With the ink still moist on its $US15 million deal with the New York Times Company, TheStreet.com registered with the U.S. Securities and Exchange Commission (SEC) for an initial public offering (IPO) this week. The financial news Web site plans to issue up to 26.3 million shares of common stock, for a price yet to be determined. The offering will be underwritten by Goldman Sachs, Hambrecht & Quist and Thomas Weisel Partners.
TheStreet.com's SEC registration illustrates many of the brutal financial realities involved with an Internet startup. In 1998, the company had revenues of $4.6 million. Although that figure is nearly eight times its revenues for the previous year, the site still lost $16.27 million in the same period. The filing also acknowledges how precarious the company's finances are: a single advertiser is responsible for 40 percent of TheStreet.com's $2.5 million in annual advertising revenues.
The company has also had to pay handsomely to attract talent. Chief Executive Officer Kevin English, who came to TheStreet.com last year, makes a $350,000 annual salary, with a bonus of up to $100,000. He is also entitled to hefty stock options and other perks.
On the plus side, the company evidently has Rolls Royce demographics. The registration cites a survey done by AtPlan of widely trafficked Internet sites showing that TheStreet.com has a higher percentage of male readers with portfolios worth $500,000 or more than any other site surveyed.
Moreover, the New York Times' investment of $15 million, announced on Monday, was enough to purchase 1.32 million shares of common stock and 37,728 shares of preferred stock. Based on that valuation, the entire company is worth approximately $300 million; if its IPO has an impact similar to that of CBS MarketWatch, it could well be worth much more than that.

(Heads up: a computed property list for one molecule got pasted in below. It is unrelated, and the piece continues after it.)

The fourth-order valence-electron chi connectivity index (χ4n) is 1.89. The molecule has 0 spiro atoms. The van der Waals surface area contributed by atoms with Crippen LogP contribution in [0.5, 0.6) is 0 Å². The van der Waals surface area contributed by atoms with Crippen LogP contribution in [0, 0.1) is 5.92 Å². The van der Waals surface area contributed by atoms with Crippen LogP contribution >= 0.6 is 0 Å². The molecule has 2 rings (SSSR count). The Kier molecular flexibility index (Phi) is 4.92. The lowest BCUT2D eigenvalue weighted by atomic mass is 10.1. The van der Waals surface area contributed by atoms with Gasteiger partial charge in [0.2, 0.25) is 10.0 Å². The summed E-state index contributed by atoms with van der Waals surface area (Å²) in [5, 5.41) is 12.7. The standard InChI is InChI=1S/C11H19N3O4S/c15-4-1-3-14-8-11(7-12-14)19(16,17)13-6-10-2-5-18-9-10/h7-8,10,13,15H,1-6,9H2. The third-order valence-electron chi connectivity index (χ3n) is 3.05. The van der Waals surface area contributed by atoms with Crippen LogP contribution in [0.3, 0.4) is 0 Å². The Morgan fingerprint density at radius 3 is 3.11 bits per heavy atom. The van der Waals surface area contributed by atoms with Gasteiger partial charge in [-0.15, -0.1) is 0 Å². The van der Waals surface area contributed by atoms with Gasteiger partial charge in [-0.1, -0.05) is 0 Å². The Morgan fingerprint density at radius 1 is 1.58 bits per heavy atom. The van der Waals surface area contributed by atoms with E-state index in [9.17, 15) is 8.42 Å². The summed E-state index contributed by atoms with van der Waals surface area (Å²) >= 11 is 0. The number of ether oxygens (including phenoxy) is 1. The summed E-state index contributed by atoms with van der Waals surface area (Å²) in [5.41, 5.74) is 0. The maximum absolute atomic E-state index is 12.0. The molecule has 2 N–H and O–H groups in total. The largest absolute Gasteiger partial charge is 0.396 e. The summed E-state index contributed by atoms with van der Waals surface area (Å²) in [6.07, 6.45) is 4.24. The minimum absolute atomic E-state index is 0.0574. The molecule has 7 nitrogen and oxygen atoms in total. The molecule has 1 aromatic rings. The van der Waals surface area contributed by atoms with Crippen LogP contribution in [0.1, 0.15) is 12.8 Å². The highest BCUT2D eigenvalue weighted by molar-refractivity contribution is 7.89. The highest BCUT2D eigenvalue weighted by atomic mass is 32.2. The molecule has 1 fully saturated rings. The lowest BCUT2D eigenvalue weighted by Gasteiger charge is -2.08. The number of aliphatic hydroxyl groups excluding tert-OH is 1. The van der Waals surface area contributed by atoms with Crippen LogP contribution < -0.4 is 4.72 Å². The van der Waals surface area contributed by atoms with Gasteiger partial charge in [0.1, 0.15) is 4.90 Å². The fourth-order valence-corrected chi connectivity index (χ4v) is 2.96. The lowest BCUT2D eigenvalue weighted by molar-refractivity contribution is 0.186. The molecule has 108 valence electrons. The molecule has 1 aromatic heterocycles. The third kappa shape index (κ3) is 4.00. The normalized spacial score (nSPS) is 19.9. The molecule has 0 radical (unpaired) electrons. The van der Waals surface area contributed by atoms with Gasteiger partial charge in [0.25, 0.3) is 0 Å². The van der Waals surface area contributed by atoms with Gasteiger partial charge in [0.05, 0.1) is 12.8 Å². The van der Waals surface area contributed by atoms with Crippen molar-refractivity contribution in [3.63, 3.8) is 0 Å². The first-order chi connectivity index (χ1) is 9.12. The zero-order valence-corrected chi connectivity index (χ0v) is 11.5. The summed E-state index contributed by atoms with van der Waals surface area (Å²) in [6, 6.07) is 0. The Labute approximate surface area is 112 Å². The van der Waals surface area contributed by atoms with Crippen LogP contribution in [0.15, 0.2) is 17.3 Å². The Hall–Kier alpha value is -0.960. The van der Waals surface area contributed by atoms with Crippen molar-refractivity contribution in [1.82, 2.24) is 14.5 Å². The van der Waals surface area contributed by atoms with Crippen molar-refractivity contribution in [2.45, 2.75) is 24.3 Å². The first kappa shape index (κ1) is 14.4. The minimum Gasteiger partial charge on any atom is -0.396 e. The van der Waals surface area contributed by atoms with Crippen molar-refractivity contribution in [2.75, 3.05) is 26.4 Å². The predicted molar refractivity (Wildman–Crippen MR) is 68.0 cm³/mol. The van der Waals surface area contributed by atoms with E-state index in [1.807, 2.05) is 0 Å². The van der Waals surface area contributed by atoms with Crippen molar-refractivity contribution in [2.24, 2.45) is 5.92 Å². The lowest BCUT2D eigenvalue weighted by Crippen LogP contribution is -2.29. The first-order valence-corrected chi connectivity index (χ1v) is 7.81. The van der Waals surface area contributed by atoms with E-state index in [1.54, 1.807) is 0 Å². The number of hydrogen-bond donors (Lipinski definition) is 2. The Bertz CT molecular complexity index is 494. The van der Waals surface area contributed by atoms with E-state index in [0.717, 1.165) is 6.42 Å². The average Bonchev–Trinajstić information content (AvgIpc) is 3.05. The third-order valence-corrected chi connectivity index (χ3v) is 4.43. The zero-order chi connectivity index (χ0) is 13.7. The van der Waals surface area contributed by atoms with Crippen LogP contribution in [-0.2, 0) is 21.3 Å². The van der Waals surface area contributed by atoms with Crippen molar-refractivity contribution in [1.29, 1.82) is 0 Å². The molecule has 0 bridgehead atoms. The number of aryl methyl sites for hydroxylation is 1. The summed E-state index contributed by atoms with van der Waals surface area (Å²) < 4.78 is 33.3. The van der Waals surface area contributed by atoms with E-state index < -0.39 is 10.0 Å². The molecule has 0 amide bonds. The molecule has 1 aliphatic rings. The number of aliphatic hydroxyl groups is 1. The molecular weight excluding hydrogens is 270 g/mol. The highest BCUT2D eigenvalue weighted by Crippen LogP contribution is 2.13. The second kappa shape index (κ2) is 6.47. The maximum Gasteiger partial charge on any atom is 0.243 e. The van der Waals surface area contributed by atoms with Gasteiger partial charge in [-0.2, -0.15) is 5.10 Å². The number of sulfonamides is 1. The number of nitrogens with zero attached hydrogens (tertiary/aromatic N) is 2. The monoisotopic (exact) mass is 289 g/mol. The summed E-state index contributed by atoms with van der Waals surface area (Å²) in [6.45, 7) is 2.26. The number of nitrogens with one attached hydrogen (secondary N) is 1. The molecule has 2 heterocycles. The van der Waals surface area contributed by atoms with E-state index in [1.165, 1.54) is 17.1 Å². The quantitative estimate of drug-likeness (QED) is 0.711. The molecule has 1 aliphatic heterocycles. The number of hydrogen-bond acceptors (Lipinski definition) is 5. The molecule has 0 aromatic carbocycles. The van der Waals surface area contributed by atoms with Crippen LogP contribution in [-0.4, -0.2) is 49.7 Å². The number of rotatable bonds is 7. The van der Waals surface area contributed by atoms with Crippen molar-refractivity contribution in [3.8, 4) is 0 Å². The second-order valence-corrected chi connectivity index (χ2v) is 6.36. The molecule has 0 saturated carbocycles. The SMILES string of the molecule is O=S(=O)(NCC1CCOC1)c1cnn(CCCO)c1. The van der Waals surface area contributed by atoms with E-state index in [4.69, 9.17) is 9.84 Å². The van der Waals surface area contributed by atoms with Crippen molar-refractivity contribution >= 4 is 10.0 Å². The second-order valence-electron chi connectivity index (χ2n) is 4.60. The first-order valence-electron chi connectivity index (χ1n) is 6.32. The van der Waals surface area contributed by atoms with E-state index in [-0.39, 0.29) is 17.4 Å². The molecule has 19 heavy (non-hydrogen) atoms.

TheStreet.com, which was founded in 1996, had previously been owned by a group of private investors, including hedge-fund manager James Cramer, who is also a columnist for the site. (TheStreet.com has an editorial relationship with The Standard.)
The Times -- a media conglomerate that owns television and radio stations, newspapers and paper companies -- rarely makes investments in outside editorial properties. And in some ways, the two companies are an odd couple. The Times is generally known for its staid, newspaper-of-record approach to the news, while TheStreet.com has cultivated opinionated, feisty and sometimes whimsical writing. The companies operate their Web sites on different business models: The Times' well-trafficked site is available for free, while TheStreet.com charges its 37,000 subscribers.
But the two properties may complement one another. Should an editorial alliance develop, TheStreet.com can offer the Times aggressive and specialised financial news reporting. The Times has national and international offline marketing clout to bring to TheStreet.com. And in light of TheStreet.com's IPO registration, the Times stands to be a substantial player in the Web financial news sector for a relatively modest investment.
The Times' investment means that the major financial news Web sites are now affiliated with huge media conglomerates: MarketWatch with CBS; CNNfn.com with Time Warner; Smartmoney.com with Hearst and Dow Jones; and Bloomberg with Bloomberg.